On the other hand, the argument could be made that the Dean’s List is actually beneficial to the student body. After conducting interviews with the majority of teachers on the campus, the consensus revolves around the idea that the Dean’s List serves as a platform to encourage students, to acknowledge, and to promote students’ academic rigor. This, some argue, is effective because the honor roll is divided into successively more impressive tiers. Thus, the raison d’etre for the Dean’s List.
Here is what several of the teachers had to say in regard to the Dean’s List:
Karen Chambers, Director of Campus Ministry:
“I think as long as those are authentic grades then that’s amazing that we have that many students on the honor roll. Obviously, on the flip side, the fear would be that perhaps there’s some grade inflation somewhere, but I don’t know what’s going on in their classrooms. I can’t speak to if it is….I don’t think it’s, ‘If you have this grade, you’re doing good.’ I think we should celebrate anybody who is working hard and getting good grades, and I think over a 3.0 shows some handwork and effort….We should also celebrate [those] who do better than that, and that’s why we have the different levels.”
EJ Vieyra, Theology Department:
“I think we should be a school where everyone could at least be in the honor roll because we’re a college prep school, and I think that is the expectation. I think, personally, if we’re not getting to the point where the majority of the kids are inching closer or at the honor roll, then there’s always room for improvement on the pedagogical end and also on the students’ end. If the average is excellence, then I don’t see a problem with that. If the kids get used to the fact that this is what they’re expected to do, that’s a good habit to have especially going into college.”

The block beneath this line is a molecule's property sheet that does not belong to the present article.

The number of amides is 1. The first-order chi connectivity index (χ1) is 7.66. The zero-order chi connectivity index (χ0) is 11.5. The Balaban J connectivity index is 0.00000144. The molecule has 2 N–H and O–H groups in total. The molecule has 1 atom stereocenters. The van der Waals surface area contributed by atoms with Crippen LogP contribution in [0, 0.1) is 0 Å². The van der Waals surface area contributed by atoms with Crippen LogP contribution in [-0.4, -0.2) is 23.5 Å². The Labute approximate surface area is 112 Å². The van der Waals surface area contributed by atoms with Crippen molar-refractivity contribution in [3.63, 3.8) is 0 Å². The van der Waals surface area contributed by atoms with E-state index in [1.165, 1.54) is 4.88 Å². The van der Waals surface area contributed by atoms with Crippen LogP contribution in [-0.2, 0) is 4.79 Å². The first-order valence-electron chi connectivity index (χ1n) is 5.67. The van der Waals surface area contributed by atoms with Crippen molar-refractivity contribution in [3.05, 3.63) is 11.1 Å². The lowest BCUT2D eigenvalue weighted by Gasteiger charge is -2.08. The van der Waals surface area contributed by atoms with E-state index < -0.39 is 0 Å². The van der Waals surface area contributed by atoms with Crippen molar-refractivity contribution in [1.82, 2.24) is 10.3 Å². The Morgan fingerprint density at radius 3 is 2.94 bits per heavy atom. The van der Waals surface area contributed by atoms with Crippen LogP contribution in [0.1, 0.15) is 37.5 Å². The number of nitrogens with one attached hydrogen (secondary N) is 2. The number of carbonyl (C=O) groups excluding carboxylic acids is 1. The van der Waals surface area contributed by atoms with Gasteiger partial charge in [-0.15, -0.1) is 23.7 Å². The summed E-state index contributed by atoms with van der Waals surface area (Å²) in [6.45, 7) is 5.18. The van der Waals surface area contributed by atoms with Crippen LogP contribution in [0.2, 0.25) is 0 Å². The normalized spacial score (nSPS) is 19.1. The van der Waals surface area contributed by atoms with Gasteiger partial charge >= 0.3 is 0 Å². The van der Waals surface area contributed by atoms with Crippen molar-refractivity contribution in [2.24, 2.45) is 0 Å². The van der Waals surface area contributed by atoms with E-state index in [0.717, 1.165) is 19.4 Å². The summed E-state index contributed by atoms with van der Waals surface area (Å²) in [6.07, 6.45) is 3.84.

Jovanni Gonzalez, Foreign Language Department:
“I do not believe that there are too many people. Rather, I’m kind of glad there’s a lot of people within that list. The boys should be recognized for their achievements whether it’s small or big. Now that we’re talking about academic excellence and academic achievement: the more we have of that the better it is for the student body and the better it is for us as a school. It just says we’re doing something good. I think there’s always room for improvement. If a B+ – B- range isn’t where we should be or isn’t the expectation, we’ll definitely move that up, but it’s definitely a nice starting point.”